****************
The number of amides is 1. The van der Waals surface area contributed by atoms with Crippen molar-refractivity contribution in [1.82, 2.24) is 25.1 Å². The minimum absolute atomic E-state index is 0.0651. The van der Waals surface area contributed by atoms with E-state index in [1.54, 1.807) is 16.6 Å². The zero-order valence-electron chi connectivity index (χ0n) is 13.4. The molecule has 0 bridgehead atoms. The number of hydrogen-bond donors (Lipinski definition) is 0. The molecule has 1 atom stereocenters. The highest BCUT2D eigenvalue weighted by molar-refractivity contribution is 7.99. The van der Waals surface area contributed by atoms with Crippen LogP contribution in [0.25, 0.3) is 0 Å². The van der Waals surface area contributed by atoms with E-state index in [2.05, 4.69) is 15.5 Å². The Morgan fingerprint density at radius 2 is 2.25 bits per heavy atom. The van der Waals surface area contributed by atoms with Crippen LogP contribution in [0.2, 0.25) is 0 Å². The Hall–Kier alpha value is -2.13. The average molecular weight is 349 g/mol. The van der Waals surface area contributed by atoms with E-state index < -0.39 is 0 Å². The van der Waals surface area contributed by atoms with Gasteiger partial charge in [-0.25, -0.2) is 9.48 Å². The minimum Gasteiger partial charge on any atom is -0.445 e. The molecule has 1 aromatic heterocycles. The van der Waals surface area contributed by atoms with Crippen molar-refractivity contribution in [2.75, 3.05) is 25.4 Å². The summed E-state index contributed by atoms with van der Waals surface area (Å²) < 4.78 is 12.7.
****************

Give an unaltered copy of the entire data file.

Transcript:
The number of amides is 1. The van der Waals surface area contributed by atoms with Crippen molar-refractivity contribution in [1.82, 2.24) is 25.1 Å². The minimum absolute atomic E-state index is 0.0651. The van der Waals surface area contributed by atoms with E-state index in [1.54, 1.807) is 16.6 Å². The zero-order valence-electron chi connectivity index (χ0n) is 13.4. The molecule has 0 bridgehead atoms. The number of hydrogen-bond donors (Lipinski definition) is 0. The molecule has 1 atom stereocenters. The highest BCUT2D eigenvalue weighted by molar-refractivity contribution is 7.99. The van der Waals surface area contributed by atoms with Crippen LogP contribution in [0.25, 0.3) is 0 Å². The van der Waals surface area contributed by atoms with E-state index in [2.05, 4.69) is 15.5 Å². The Morgan fingerprint density at radius 2 is 2.25 bits per heavy atom. The van der Waals surface area contributed by atoms with Crippen LogP contribution in [0.2, 0.25) is 0 Å². The Hall–Kier alpha value is -2.13. The average molecular weight is 349 g/mol. The van der Waals surface area contributed by atoms with E-state index < -0.39 is 0 Å². The van der Waals surface area contributed by atoms with Gasteiger partial charge in [-0.25, -0.2) is 9.48 Å². The minimum Gasteiger partial charge on any atom is -0.445 e. The molecule has 1 aromatic heterocycles. The van der Waals surface area contributed by atoms with Crippen molar-refractivity contribution in [2.75, 3.05) is 25.4 Å². The summed E-state index contributed by atoms with van der Waals surface area (Å²) < 4.78 is 12.7.